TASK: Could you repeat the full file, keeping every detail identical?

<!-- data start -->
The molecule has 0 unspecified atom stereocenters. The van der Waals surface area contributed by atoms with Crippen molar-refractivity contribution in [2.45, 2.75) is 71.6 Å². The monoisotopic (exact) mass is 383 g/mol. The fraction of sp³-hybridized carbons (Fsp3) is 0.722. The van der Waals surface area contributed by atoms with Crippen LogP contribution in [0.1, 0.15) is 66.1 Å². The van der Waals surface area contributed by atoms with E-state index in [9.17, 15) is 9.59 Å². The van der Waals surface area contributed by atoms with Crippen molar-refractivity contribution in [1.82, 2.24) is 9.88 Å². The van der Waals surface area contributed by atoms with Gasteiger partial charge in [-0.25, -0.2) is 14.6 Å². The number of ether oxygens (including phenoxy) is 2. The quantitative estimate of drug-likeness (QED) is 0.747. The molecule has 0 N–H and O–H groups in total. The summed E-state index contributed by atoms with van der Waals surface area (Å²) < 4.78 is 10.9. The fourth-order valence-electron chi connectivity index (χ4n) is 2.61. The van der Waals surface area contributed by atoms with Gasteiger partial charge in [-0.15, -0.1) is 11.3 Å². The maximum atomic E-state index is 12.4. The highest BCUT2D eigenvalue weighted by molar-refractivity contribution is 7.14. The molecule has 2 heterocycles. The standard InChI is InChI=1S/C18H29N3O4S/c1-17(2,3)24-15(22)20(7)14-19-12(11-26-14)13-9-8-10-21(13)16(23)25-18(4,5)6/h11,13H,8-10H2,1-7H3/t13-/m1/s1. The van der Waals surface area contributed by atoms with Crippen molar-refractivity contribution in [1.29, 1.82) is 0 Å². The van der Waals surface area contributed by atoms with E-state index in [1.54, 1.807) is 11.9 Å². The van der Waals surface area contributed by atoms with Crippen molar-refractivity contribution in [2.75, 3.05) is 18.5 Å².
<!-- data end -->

The molecule has 0 unspecified atom stereocenters. The van der Waals surface area contributed by atoms with Crippen molar-refractivity contribution in [2.45, 2.75) is 71.6 Å². The monoisotopic (exact) mass is 383 g/mol. The fraction of sp³-hybridized carbons (Fsp3) is 0.722. The van der Waals surface area contributed by atoms with Crippen LogP contribution in [0.1, 0.15) is 66.1 Å². The van der Waals surface area contributed by atoms with E-state index in [9.17, 15) is 9.59 Å². The van der Waals surface area contributed by atoms with Crippen molar-refractivity contribution in [1.82, 2.24) is 9.88 Å². The van der Waals surface area contributed by atoms with Gasteiger partial charge in [-0.25, -0.2) is 14.6 Å². The number of ether oxygens (including phenoxy) is 2. The quantitative estimate of drug-likeness (QED) is 0.747. The molecule has 0 N–H and O–H groups in total. The summed E-state index contributed by atoms with van der Waals surface area (Å²) < 4.78 is 10.9. The fourth-order valence-electron chi connectivity index (χ4n) is 2.61. The van der Waals surface area contributed by atoms with Gasteiger partial charge in [-0.15, -0.1) is 11.3 Å². The maximum atomic E-state index is 12.4. The highest BCUT2D eigenvalue weighted by molar-refractivity contribution is 7.14. The molecule has 2 heterocycles. The standard InChI is InChI=1S/C18H29N3O4S/c1-17(2,3)24-15(22)20(7)14-19-12(11-26-14)13-9-8-10-21(13)16(23)25-18(4,5)6/h11,13H,8-10H2,1-7H3/t13-/m1/s1. The van der Waals surface area contributed by atoms with Crippen molar-refractivity contribution in [1.29, 1.82) is 0 Å². The van der Waals surface area contributed by atoms with E-state index in [1.54, 1.807) is 11.9 Å². The van der Waals surface area contributed by atoms with Crippen molar-refractivity contribution in [2.75, 3.05) is 18.5 Å².